94 the Unix root directory. To mount further directories as drives, you
   95 must use the program 'lredir'. Consult the file 'lredir.readme' for
   96 instructions...
   98                         The .pcemurc file
  100 At present this file allows a few things to be changed at run time. If this
  101 file is found (either in the current directory or in your home directory),
  102 then it is read and parsed and the values overwriting the equivalent
  103 compile time options. Currently the only options supported at present are:
  105 bootfile diskfile       
  107 where diskfile is the disk image you want to boot from (no quotes or
  108 anything are needed and the filename must not contain white spaces).
  110 boottype type
  112 where type is either 360, 720, 144 or 12. This tells the emulator the type
  113 of disk the disk image file represents (360k, 720k, 1.44MB, 1.2MB
  114 respectively).
  116 updatespeed n
  118 where n is an integer > 0
  119 This is the rate at which the screen memory gets checked for changes (and
  120 hence the update speed at which the screen gets updated for non-BIOS
  121 writes). n is measured in internal interrupt ticks of which there are ~72.8
  122 per second (depends on the resolution of the system timer).
  124 cursorspeed n
  126 where n is an integer
  127 This specifies how fast the cursor should flash. Flashing the cursor can
  128 take a fair amount of bandwidth and so on slow/heavily loaded networks it
  129 may be best to slow down the cursor flashing. Setting n to 0 or less will
  130 disable cursor flashing - the cursor will be permanently on.
  132 An example .pcemurc file can be found in this directory.
  134 If you have problems compiling or running the emulator, then please contact
  135 me giving details of what went wrong (along with your computer type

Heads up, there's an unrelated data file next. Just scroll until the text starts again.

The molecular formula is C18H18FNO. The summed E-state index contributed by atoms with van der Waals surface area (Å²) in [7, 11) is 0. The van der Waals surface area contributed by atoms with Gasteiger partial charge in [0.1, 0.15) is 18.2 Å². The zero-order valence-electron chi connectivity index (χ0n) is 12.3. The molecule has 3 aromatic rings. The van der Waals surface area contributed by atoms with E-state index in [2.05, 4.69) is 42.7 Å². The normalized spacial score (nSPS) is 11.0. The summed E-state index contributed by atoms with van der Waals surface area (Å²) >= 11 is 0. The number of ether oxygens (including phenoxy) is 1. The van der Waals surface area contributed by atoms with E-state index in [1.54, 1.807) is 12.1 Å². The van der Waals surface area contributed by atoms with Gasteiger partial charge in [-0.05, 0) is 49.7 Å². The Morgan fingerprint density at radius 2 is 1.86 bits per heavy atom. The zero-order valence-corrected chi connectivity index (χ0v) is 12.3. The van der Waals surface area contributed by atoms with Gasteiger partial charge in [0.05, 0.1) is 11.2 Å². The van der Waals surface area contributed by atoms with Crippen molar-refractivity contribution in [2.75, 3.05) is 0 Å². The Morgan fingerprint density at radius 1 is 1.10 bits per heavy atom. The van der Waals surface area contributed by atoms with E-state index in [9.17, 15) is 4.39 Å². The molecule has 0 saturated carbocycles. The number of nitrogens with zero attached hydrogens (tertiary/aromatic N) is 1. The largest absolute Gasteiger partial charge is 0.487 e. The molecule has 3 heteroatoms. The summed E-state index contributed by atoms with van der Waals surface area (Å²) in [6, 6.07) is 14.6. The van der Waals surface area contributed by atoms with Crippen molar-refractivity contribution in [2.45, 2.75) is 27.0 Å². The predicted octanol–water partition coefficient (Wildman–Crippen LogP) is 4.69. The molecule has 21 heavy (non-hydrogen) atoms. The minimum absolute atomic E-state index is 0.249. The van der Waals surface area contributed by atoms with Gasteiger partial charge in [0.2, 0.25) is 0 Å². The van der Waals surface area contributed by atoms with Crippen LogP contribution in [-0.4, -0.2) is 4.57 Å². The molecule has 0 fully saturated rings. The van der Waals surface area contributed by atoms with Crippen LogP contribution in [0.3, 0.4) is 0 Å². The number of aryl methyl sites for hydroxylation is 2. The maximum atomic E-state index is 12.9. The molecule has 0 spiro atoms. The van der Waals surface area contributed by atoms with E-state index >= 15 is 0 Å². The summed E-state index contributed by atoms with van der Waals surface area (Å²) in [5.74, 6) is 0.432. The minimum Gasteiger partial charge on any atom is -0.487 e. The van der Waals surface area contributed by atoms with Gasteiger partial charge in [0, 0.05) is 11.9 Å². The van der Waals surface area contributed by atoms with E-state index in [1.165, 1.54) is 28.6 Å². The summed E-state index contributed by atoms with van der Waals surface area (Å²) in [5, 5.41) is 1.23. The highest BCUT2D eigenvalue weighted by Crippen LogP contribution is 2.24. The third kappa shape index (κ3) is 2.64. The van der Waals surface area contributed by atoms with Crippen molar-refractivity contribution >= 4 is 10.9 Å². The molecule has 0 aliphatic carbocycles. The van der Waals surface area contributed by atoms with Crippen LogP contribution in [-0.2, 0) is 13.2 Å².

136 etc).
  138 Architectures tested:
  140 Computer        OS              Comments
  141 -----------------------------------------------------------------------------
  142 PC 486/33       Linux 0.99.14w  Runs quite well. A bit pointless though :)
  143 Sun 3/60        SunOS 4.1.x     Takes an age to compile and not really worth
  144                                 the effort...
  145 SparcStation 10 SunOS 4.1.3     Runs well. Takes > 20MB RAM to compile though
  146 HP 755/99       HPUX            Runs OK (>25MB RAM to compile...)
  147 Sun 4           Solaris 2.3     Runs OK
  148 RS6000          ???             Had a few problems getting it to compile.
  149                                 Getting there slowly though.
  150 SGI Indigo      IRIX 4.?.?      Doesn't work if compiled with optimisation
  151                                 using the standard compiler. Haven't tried
  152                                 it using gcc yet...
  154 As you can see this list is quite small. The main limiting factor is the range 
  155 of machines I have access to. If anyone else can get it running on other
  156 architectures then please contact me!
  158 Warning: This program is not secure! Do not make is suid or sgid anything
  159 unless you wish to compromise the security of your system!
  163 Some parts of the PC architecture are emulated better than others. The
  164 BIOS has been partly implemented - enough to get MSDOS to boot and to
  165 allow most programs to run. Anyhow, most decent programs bypass the
  166 BIOS for screen access. BIOS Disk calls for drive A have been mostly
  167 emulated, although formatting doesn't work.
  169 Some of the hardware has been emulated but not much. Timer interrupts
  170 are generated by the system but there is now way (at present) to
  171 reprogram the timer. The Programmable Interrupt Controller has been
  172 emulated in part to respond to the End Of Interrupt command and reads
  173 from and writes to the mask register should work OK.
  175 None of the VGA hardware has been emulated at present (apart from
  176 screen updating) although this will change in the near future. Mode
  177 changes must therefore be done through the BIOS.
  179 The keyboard has been mostly emulated. The program converts X11
  180 keysyms to raw PC scan codes and then generates an interrupt 9 as per
  181 usual. There is a BIOS routine which takes these scan codes and
  182 generates the correct BIOS ASCII/scan code pair. The keysyms used can
  183 be found in the module 'xstuff.c'. In the future these keysyms will be
  184 read in from a file at run time.
  186 THANKS
  188 Thanks go to the following:
  190 Andy Norman at HPLabs, Bristol (ange@hpl.hewlett-packard.co.uk) for the HP
  191 port.
  192 Dieter Becker (becker@med-in.uni-sb.de) for help with the Solaris port
  193 Klaas Esselink (esselin1@ksla.nl) for help with the RS6000 port
  195 Please report bugs/comments etc to me (hedley@cs.bris.ac.uk) and I'll
  196 do my best to sort them out (no guarantees though). After June 25th I
  197 will be leaving University and will not be able to check email very
  198 frequently - please be patient if you want a response - I will reply
  199 eventually.
  201 Have fun...
  203 David